Getting Permission

Before starting, check with building management for legality, safety, and especially weight considerations. Lightweight alternatives to traditional materials, such as potting mix and growing containers will likely be necessary. Learn more about the weight of wet soil so get some idea about how much weight will be added to the balcony.

It is always best practice to get permission from your landlord, to avoid damage which you might have to pay for, or a mid-growing season take-down of your set up when they find out the potential implications of your garden.

The main concerns from homeowners with balcony gardening are to do with weight and water. Containers heavy with soil, water, plants and other items may weigh too much for the structural supports of the building. Once you learn more about the solidity of the structure, you can plan your garden accordingly. With a strong concrete balcony you can grow heavy root vegetables and have many containers and growing/water collecting systems. With a more flimsy balcony, you may have to grow things like herbs, lettuces and lighter produce. If your landlord says “no garden!” express how you can work together to compromise with a smaller project. They may even work with you to get a water collection barrel or compost bin going!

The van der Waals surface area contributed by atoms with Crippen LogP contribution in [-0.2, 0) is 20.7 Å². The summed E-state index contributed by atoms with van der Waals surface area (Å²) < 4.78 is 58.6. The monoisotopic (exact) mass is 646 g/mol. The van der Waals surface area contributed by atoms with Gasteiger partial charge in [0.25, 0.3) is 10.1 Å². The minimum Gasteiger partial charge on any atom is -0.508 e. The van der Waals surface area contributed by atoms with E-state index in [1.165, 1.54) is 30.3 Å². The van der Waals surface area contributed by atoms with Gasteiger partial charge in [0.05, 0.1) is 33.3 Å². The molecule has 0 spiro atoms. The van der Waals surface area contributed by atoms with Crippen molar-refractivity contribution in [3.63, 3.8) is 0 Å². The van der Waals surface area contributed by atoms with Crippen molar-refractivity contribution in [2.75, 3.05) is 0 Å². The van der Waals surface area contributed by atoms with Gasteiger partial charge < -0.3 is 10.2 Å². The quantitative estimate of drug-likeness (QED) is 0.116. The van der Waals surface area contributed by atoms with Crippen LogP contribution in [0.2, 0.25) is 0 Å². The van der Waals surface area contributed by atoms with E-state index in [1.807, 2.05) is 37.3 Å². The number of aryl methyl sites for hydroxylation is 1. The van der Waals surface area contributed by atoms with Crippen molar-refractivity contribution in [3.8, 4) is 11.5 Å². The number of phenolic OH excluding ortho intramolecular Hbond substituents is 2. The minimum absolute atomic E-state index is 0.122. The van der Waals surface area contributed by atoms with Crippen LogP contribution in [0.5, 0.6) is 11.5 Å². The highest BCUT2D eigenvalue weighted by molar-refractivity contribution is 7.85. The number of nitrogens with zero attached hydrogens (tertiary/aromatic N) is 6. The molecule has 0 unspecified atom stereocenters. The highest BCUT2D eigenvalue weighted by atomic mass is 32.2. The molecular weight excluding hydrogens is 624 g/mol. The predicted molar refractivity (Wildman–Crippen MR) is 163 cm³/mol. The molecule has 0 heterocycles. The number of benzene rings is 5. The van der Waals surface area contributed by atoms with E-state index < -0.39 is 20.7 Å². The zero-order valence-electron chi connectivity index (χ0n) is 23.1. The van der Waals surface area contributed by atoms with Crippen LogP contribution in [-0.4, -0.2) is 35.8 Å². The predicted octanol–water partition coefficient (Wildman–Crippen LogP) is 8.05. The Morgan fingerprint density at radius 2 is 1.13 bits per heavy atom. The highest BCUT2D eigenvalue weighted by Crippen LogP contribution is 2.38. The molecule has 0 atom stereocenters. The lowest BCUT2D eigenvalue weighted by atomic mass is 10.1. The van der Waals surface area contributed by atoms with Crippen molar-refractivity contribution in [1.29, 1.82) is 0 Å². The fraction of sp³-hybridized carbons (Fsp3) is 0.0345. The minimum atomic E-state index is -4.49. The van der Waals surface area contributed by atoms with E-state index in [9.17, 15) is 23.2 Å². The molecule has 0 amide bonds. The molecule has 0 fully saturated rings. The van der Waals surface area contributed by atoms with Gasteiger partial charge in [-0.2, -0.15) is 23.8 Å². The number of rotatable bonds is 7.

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Our mission is to provide a welcoming, organic green space that fosters community by providing experiential learning opportunities within a year-round growing environment.

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